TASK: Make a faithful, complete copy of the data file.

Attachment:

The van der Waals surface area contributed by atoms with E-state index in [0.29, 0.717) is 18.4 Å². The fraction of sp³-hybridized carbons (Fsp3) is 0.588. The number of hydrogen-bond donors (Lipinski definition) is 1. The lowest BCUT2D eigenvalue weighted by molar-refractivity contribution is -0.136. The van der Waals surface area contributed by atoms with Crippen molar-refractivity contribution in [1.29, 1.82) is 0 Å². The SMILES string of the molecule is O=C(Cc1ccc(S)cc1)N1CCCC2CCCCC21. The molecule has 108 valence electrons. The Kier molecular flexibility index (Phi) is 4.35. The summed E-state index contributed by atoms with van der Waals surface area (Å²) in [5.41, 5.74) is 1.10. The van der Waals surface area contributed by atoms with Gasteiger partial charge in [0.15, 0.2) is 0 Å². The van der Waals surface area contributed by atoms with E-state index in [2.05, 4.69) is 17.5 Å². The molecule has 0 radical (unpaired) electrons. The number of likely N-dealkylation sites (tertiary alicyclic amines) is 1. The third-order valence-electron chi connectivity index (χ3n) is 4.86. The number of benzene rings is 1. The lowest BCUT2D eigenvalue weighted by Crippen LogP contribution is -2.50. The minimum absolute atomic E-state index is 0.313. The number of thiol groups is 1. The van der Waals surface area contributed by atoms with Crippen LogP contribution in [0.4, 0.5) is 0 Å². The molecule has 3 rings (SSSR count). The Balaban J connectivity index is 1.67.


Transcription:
The van der Waals surface area contributed by atoms with E-state index in [0.29, 0.717) is 18.4 Å². The fraction of sp³-hybridized carbons (Fsp3) is 0.588. The number of hydrogen-bond donors (Lipinski definition) is 1. The lowest BCUT2D eigenvalue weighted by molar-refractivity contribution is -0.136. The van der Waals surface area contributed by atoms with Crippen molar-refractivity contribution in [1.29, 1.82) is 0 Å². The SMILES string of the molecule is O=C(Cc1ccc(S)cc1)N1CCCC2CCCCC21. The molecule has 108 valence electrons. The Kier molecular flexibility index (Phi) is 4.35. The summed E-state index contributed by atoms with van der Waals surface area (Å²) in [5.41, 5.74) is 1.10. The van der Waals surface area contributed by atoms with Gasteiger partial charge in [0.15, 0.2) is 0 Å². The van der Waals surface area contributed by atoms with E-state index in [2.05, 4.69) is 17.5 Å². The molecule has 0 radical (unpaired) electrons. The number of likely N-dealkylation sites (tertiary alicyclic amines) is 1. The third-order valence-electron chi connectivity index (χ3n) is 4.86. The number of benzene rings is 1. The lowest BCUT2D eigenvalue weighted by Crippen LogP contribution is -2.50. The minimum absolute atomic E-state index is 0.313. The number of thiol groups is 1. The van der Waals surface area contributed by atoms with Crippen LogP contribution in [0.4, 0.5) is 0 Å². The molecule has 3 rings (SSSR count). The Balaban J connectivity index is 1.67.